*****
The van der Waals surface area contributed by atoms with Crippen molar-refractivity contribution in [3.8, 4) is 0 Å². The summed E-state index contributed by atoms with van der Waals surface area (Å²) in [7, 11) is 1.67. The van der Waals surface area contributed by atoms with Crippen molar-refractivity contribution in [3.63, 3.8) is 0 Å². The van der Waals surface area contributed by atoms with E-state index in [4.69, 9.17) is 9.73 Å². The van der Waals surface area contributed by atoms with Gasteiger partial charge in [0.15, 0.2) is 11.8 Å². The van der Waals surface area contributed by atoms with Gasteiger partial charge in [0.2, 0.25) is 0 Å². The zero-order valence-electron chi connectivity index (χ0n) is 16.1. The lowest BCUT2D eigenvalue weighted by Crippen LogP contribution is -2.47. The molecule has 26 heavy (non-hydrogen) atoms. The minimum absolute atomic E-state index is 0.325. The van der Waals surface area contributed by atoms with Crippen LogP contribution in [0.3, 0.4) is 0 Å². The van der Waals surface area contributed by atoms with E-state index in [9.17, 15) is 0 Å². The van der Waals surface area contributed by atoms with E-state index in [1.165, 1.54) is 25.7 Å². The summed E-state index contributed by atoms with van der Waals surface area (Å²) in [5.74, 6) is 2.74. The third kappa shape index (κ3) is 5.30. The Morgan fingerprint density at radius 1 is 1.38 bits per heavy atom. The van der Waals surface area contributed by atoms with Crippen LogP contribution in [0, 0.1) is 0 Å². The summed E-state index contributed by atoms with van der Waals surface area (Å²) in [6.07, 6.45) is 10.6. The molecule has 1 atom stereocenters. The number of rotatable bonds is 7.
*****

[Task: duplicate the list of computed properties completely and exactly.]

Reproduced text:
The van der Waals surface area contributed by atoms with Crippen molar-refractivity contribution in [3.8, 4) is 0 Å². The summed E-state index contributed by atoms with van der Waals surface area (Å²) in [7, 11) is 1.67. The van der Waals surface area contributed by atoms with Crippen molar-refractivity contribution in [3.63, 3.8) is 0 Å². The van der Waals surface area contributed by atoms with E-state index in [4.69, 9.17) is 9.73 Å². The van der Waals surface area contributed by atoms with Gasteiger partial charge in [0.15, 0.2) is 11.8 Å². The van der Waals surface area contributed by atoms with Gasteiger partial charge in [0.2, 0.25) is 0 Å². The zero-order valence-electron chi connectivity index (χ0n) is 16.1. The lowest BCUT2D eigenvalue weighted by Crippen LogP contribution is -2.47. The molecule has 26 heavy (non-hydrogen) atoms. The minimum absolute atomic E-state index is 0.325. The van der Waals surface area contributed by atoms with Crippen LogP contribution in [0.3, 0.4) is 0 Å². The van der Waals surface area contributed by atoms with E-state index in [9.17, 15) is 0 Å². The van der Waals surface area contributed by atoms with E-state index in [1.165, 1.54) is 25.7 Å². The summed E-state index contributed by atoms with van der Waals surface area (Å²) in [5.74, 6) is 2.74. The third kappa shape index (κ3) is 5.30. The Morgan fingerprint density at radius 1 is 1.38 bits per heavy atom. The van der Waals surface area contributed by atoms with Crippen LogP contribution in [0, 0.1) is 0 Å². The summed E-state index contributed by atoms with van der Waals surface area (Å²) in [6.07, 6.45) is 10.6. The molecule has 1 atom stereocenters. The number of rotatable bonds is 7.